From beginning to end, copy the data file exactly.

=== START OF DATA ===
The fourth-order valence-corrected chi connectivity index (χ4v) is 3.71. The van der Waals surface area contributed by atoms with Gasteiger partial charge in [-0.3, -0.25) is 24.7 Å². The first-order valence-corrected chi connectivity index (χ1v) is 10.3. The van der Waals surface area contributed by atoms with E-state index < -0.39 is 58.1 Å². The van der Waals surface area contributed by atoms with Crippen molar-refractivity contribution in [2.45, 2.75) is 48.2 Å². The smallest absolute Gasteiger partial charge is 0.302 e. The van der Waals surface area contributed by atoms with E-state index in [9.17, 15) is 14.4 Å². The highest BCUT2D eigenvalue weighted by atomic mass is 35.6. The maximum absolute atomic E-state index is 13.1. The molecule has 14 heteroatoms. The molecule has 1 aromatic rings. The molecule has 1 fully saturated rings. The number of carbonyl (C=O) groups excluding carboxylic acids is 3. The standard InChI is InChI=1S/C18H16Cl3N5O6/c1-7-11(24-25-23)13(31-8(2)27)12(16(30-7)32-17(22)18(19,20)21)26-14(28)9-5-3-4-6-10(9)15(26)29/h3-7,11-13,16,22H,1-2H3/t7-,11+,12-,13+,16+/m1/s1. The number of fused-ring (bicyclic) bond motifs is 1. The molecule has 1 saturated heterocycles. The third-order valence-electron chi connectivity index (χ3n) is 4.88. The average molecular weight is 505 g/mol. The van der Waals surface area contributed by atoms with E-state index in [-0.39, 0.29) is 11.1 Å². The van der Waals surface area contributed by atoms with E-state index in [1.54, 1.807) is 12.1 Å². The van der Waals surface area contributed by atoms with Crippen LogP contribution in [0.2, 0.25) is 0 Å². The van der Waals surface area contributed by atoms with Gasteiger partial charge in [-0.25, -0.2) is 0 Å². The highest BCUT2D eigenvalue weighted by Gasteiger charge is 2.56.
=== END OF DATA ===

The fourth-order valence-corrected chi connectivity index (χ4v) is 3.71. The van der Waals surface area contributed by atoms with Gasteiger partial charge in [-0.3, -0.25) is 24.7 Å². The first-order valence-corrected chi connectivity index (χ1v) is 10.3. The van der Waals surface area contributed by atoms with E-state index < -0.39 is 58.1 Å². The van der Waals surface area contributed by atoms with Crippen molar-refractivity contribution in [2.45, 2.75) is 48.2 Å². The smallest absolute Gasteiger partial charge is 0.302 e. The van der Waals surface area contributed by atoms with E-state index in [9.17, 15) is 14.4 Å². The highest BCUT2D eigenvalue weighted by atomic mass is 35.6. The maximum absolute atomic E-state index is 13.1. The molecule has 14 heteroatoms. The molecule has 1 aromatic rings. The molecule has 1 fully saturated rings. The number of carbonyl (C=O) groups excluding carboxylic acids is 3. The standard InChI is InChI=1S/C18H16Cl3N5O6/c1-7-11(24-25-23)13(31-8(2)27)12(16(30-7)32-17(22)18(19,20)21)26-14(28)9-5-3-4-6-10(9)15(26)29/h3-7,11-13,16,22H,1-2H3/t7-,11+,12-,13+,16+/m1/s1. The number of fused-ring (bicyclic) bond motifs is 1. The molecule has 1 saturated heterocycles. The third-order valence-electron chi connectivity index (χ3n) is 4.88. The average molecular weight is 505 g/mol. The van der Waals surface area contributed by atoms with E-state index in [-0.39, 0.29) is 11.1 Å². The van der Waals surface area contributed by atoms with E-state index in [1.54, 1.807) is 12.1 Å². The van der Waals surface area contributed by atoms with Crippen LogP contribution in [0.2, 0.25) is 0 Å². The van der Waals surface area contributed by atoms with Gasteiger partial charge in [-0.25, -0.2) is 0 Å². The highest BCUT2D eigenvalue weighted by Gasteiger charge is 2.56.